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The correct choice(s) of antihypertensive drugs vis-a-vis compelling and possible indications were made by the physicians in the following conditions; 259 (76%) for uncomplicated HTN, 194 (63.4%) for hypertensives with chronic kidney disease (CKD), 128 (44.3%) for hypertensives with previous stroke, 250 (76.7%) for pregnant hypertensives, 166 (57%) for hypertensives with CAD, and 165 (61.6%) for hypertensives with DM. [Table 3] shows the physicians with the correct choice of antihypertensive drugs vis-a-vis compelling and possible indications.
Table 3: Correct choice of antihypertensive drugs vis-a-vis compelling and possible indications

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Factors which determined the choice of antihypertensive medications by this cohort are patient's age: 302 (79.4%), gender of the patient: 233 (58.4%), race of the patient: 234 (59.8%), associated clinical condition of patients: 365 (90.6%), duration of action of antihypertensive drugs: 340 (85.5%), and the cost of antihypertensive medications: 334 (85%).

Only ten (2.5%) physicians discontinued antihypertensive medications on the attainment of BP control while the remaining 388 (97.5%) continued therapy.


  Discussion Top


Untreated and poorly treated HTN is associated with increased risk of CV morbidity and mortality.[1],[5] However, a meta-analysis of large-scale randomized trials has shown that antihypertensive therapy produces a nearly 50% relative risk reduction in the incidence of heart failure, a 30–40% relative risk reduction in stroke, and a 20–25% relative risk reduction in myocardial infarction.[17] An observational study by Lewington et al. has shown that for individuals aged 40–70 years, each increment of 20 mmHg in systolic BP or 10 mmHg in diastolic BP doubles the risk of CV disease across the entire BP range from 115/75 to 185/115 mmHg.[18] This underscores the importance of the attainment of correct treatment BP goal in the management of HTN for the optimal achievement of the benefit of BP lowering. Most of the physicians in this study used incorrect BP target for the treatment of HTN with or without comorbidities. With the exclusion of patients with uncomplicated HTN, the general tendency for the physicians in our study was to use higher target BP values. A similar scenario where most physicians used incorrect BP targets had been reported among physicians based in Pakistan and Cameroon.[12],[19] The above may partly underlie the low BP control rate among hypertensive Nigerians.[6] This low BP control rate among hypertensive Nigerians coupled with poor HTN detection will increase the CV morbidity and mortality attributable to HTN among Nigerians. Data from medical records of 2752 hypertensive patients being managed by Slovenian primary care physicians showed that only 15.5% reached target BP values.[20] Similar data indicating poor BP control among hypertensive patients are available for the United States, Canada, and European countries.[1],[21] IFHA guidelines for sub-Saharan Africa recommended a lower BP threshold and goals for hypertensive persons with established CV disease, DM, and CKD.[16] However, the recommended BP threshold and goal by the Eighth Joint National Committee (JNC 8) for persons with HTN is independent of their CV comorbidities.[13] BP goal in HTN has thus been a moving target which may be further reduced by the time the results of a randomized trial of intensive versus standard BP control by the SPRINT research group become incorporated in HTN guidelines.[22]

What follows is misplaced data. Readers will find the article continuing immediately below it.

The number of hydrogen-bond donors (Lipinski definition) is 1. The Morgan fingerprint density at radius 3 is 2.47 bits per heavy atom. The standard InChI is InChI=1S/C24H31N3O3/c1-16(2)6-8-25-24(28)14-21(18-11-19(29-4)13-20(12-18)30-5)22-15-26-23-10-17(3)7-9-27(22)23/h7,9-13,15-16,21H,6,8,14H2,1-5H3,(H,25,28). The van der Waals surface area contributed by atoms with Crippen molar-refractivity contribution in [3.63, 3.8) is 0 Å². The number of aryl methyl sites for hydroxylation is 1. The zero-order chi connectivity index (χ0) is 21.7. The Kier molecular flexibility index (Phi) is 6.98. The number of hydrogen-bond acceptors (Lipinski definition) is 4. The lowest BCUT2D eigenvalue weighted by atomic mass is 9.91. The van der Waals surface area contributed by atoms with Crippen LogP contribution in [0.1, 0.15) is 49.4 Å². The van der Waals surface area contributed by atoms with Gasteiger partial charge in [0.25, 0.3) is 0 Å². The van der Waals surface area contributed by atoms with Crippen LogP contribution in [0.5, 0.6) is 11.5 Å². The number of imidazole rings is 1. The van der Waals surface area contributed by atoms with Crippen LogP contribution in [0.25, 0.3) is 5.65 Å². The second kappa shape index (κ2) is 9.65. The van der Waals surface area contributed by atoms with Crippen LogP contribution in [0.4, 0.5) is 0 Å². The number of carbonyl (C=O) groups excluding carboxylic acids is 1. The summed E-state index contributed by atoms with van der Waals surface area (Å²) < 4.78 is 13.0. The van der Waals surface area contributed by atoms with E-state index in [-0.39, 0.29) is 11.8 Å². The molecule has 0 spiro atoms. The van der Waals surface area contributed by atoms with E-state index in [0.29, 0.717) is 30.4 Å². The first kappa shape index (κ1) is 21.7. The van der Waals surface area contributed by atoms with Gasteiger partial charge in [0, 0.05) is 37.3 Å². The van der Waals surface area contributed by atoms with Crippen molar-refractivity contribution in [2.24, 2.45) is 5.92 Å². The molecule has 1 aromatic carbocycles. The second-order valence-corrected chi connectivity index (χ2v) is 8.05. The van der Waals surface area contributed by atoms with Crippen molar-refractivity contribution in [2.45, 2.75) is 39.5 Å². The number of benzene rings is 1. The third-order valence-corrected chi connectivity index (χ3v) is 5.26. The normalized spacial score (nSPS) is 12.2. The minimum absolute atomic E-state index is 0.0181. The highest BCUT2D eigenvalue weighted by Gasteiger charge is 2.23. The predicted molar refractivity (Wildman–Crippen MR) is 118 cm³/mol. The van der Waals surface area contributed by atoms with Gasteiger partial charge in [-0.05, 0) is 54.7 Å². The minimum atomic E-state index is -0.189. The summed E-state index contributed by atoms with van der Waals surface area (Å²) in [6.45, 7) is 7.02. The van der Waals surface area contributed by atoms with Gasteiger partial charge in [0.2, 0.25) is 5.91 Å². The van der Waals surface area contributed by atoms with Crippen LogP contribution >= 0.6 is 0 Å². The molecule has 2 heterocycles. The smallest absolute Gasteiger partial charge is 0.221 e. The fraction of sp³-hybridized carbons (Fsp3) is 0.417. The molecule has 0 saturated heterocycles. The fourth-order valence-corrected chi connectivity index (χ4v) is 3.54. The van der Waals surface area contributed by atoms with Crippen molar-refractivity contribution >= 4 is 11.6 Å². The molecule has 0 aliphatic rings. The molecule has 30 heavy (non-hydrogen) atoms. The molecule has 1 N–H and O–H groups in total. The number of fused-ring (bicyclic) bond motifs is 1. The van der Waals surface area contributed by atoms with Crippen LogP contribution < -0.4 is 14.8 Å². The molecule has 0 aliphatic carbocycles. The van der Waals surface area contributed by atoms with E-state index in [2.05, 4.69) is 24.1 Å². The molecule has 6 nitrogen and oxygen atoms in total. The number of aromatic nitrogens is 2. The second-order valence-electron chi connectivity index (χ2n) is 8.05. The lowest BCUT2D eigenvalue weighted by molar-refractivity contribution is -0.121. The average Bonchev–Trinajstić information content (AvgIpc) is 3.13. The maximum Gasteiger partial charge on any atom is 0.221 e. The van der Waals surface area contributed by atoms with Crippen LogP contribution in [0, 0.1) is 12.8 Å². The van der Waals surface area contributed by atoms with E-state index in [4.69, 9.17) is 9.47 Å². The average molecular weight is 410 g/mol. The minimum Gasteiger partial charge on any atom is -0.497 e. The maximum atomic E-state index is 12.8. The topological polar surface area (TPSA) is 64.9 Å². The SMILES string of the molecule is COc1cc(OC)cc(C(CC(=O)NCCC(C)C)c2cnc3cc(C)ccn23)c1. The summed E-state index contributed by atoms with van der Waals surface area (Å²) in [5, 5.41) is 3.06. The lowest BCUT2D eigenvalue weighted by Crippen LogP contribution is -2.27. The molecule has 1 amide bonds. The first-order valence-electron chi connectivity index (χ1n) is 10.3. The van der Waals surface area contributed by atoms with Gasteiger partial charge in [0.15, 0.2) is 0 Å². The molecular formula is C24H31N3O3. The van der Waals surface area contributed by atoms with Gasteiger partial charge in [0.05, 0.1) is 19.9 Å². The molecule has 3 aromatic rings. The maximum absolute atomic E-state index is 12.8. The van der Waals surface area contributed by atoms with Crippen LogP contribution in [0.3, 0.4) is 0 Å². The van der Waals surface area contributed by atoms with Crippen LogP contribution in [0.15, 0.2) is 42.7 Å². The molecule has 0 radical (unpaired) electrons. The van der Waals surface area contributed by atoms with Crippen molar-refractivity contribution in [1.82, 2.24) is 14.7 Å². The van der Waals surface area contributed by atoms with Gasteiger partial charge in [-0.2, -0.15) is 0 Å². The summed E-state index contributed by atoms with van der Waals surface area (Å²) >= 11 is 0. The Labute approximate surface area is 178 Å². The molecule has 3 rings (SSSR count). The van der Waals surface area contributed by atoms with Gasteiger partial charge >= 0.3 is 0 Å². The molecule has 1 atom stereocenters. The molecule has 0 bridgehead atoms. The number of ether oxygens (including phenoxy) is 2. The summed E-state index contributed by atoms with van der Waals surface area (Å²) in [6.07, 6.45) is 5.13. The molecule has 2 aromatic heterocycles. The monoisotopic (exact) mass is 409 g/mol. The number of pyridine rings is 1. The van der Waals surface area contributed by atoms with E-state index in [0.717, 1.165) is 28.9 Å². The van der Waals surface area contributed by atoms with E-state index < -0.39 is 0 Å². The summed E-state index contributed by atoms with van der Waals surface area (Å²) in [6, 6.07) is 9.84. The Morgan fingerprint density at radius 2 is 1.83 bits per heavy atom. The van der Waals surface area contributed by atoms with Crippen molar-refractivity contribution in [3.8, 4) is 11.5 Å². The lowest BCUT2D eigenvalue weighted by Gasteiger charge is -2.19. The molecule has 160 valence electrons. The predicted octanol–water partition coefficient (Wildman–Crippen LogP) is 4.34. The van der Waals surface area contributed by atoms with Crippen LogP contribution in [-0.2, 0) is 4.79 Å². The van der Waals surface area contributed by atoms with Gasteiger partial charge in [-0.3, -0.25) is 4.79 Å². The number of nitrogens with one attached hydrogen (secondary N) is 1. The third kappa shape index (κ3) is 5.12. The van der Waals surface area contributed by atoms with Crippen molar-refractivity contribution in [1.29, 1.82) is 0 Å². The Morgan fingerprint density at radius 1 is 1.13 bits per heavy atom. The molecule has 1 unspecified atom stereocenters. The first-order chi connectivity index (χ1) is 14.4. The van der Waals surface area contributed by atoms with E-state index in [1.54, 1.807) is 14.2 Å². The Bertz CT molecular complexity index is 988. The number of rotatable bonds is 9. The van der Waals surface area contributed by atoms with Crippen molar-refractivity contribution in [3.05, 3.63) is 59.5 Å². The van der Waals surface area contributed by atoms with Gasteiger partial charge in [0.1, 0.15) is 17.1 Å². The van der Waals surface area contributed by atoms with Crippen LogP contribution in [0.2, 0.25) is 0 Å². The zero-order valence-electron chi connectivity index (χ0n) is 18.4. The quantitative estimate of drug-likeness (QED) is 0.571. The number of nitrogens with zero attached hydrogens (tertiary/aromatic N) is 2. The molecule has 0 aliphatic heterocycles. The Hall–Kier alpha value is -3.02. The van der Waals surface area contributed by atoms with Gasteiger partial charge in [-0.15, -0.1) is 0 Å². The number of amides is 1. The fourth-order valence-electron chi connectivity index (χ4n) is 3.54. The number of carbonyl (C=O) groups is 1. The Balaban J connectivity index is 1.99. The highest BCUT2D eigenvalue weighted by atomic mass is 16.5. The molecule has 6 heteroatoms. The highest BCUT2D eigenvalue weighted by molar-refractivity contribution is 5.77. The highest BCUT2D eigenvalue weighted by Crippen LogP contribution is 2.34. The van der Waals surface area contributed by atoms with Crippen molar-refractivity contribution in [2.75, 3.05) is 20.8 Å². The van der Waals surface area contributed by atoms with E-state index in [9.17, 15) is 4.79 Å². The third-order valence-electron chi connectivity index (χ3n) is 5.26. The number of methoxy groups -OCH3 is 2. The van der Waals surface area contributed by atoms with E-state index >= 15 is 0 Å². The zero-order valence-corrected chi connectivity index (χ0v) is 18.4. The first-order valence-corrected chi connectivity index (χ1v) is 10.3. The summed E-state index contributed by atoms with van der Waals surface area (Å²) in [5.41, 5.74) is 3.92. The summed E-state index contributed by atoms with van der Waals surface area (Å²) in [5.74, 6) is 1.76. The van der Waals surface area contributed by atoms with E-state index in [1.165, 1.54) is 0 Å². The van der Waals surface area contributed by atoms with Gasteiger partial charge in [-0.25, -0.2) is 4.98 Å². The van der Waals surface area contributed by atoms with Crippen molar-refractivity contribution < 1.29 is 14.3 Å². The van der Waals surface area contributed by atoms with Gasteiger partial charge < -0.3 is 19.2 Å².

The use of sedatives in the management of HTN is frequent in sub-Saharan Africa.[16] Drugs with antianxiety properties are ineffective in BP lowering and have no role in the treatment of clinical HTN.[16],[19] Over 70% of the physicians in our survey used sedatives either alone or in combination with antihypertensive drugs as initial therapy for the treatment of HTN. This practice was more common among the more experienced physicians, physicians working in the primary care centers, and facilities affiliated with the secondary care centers. This is much more than reported 45% of Pakistani physicians using sedatives in HTN treatment.[19] Inappropriate use of sedatives in the treatment of HTN may not only cause undertreatment of HTN and a consequent uncontrolled HTN but may also create a risk of drug dependence.

Most hypertensive patients require drug therapy to achieve target BP levels. There are several good agents available such as thiazide-type diuretics, beta-blockers, angiotensin-converting-enzyme (ACE) inhibitors, calcium channel blockers, and angiotensin receptor blockers (ARBs) available for this. Several studies aimed at determining the superiority of antihypertensive drug or drug combinations have shown minimal differences in primary outcomes among the drug classes as long as the equivalent reduction in BP has been achieved.[1],[23],[24] Conversely, a few trials have shown the superiority of one drug or a given combination over another.[1],[25],[26] However, the bulk of evidence favors BP lowering regardless of how it is achieved as the most important aspect of antihypertensive therapy.[1],[13] Compelling indications for certain classes of antihypertensive drugs have been demonstrated in certain situations.[1],[16],[27] These include the use of ACE inhibitors and ARBs in patients with the chronic renal disease, diabetes, congestive heart failure, or recent myocardial infarction and beta-blockers in those with angina pectoris, recent myocardial infarction, arrhythmias, or heart failure.[1],[16],[27] Some drugs also provide added benefit when HTN coexists with other conditions (e.g., beta-blockers in a coexistent migraine headache).[1] There was a deficiency of 23–56% in the choice of drugs by this cohort vis-a-vis compelling and possible indications of antihypertensive drugs. This deficiency was most marked in cases of treatment of HTN coexisting with old stroke with only 44% of the respondents making correct choice(s). This is inconsistent with our finding in this study of over 90% of the physicians taking into account associated clinical condition when choosing antihypertensive medications. This discordance may be due to ignorance about the compelling indications of antihypertensive drugs.